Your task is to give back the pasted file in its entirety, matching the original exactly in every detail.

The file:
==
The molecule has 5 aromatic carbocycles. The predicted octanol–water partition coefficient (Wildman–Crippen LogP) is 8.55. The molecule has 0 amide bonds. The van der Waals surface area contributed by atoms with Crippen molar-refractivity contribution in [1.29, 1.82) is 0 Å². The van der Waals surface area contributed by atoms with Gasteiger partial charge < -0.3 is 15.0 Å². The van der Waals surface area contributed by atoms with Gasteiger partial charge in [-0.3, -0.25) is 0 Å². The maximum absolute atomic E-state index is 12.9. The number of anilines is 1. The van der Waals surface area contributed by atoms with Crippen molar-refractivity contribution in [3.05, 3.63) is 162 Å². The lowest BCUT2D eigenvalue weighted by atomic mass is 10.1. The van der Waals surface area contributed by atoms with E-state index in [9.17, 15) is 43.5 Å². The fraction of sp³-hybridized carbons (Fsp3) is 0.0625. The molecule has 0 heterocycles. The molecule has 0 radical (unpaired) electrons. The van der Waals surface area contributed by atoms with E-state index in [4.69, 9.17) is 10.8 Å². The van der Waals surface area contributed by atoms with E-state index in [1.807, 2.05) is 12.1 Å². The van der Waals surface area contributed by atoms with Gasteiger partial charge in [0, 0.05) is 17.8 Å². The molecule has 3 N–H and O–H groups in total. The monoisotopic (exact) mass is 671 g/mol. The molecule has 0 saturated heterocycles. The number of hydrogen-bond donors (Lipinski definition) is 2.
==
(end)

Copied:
The molecule has 5 aromatic carbocycles. The predicted octanol–water partition coefficient (Wildman–Crippen LogP) is 8.55. The molecule has 0 amide bonds. The van der Waals surface area contributed by atoms with Crippen molar-refractivity contribution in [1.29, 1.82) is 0 Å². The van der Waals surface area contributed by atoms with Gasteiger partial charge < -0.3 is 15.0 Å². The van der Waals surface area contributed by atoms with Gasteiger partial charge in [-0.3, -0.25) is 0 Å². The maximum absolute atomic E-state index is 12.9. The number of anilines is 1. The van der Waals surface area contributed by atoms with Crippen molar-refractivity contribution in [3.05, 3.63) is 162 Å². The lowest BCUT2D eigenvalue weighted by atomic mass is 10.1. The van der Waals surface area contributed by atoms with E-state index in [9.17, 15) is 43.5 Å². The fraction of sp³-hybridized carbons (Fsp3) is 0.0625. The molecule has 0 heterocycles. The molecule has 0 radical (unpaired) electrons. The van der Waals surface area contributed by atoms with E-state index in [4.69, 9.17) is 10.8 Å². The van der Waals surface area contributed by atoms with E-state index in [1.807, 2.05) is 12.1 Å². The van der Waals surface area contributed by atoms with Gasteiger partial charge in [0, 0.05) is 17.8 Å². The molecule has 3 N–H and O–H groups in total. The monoisotopic (exact) mass is 671 g/mol. The molecule has 0 saturated heterocycles. The number of hydrogen-bond donors (Lipinski definition) is 2.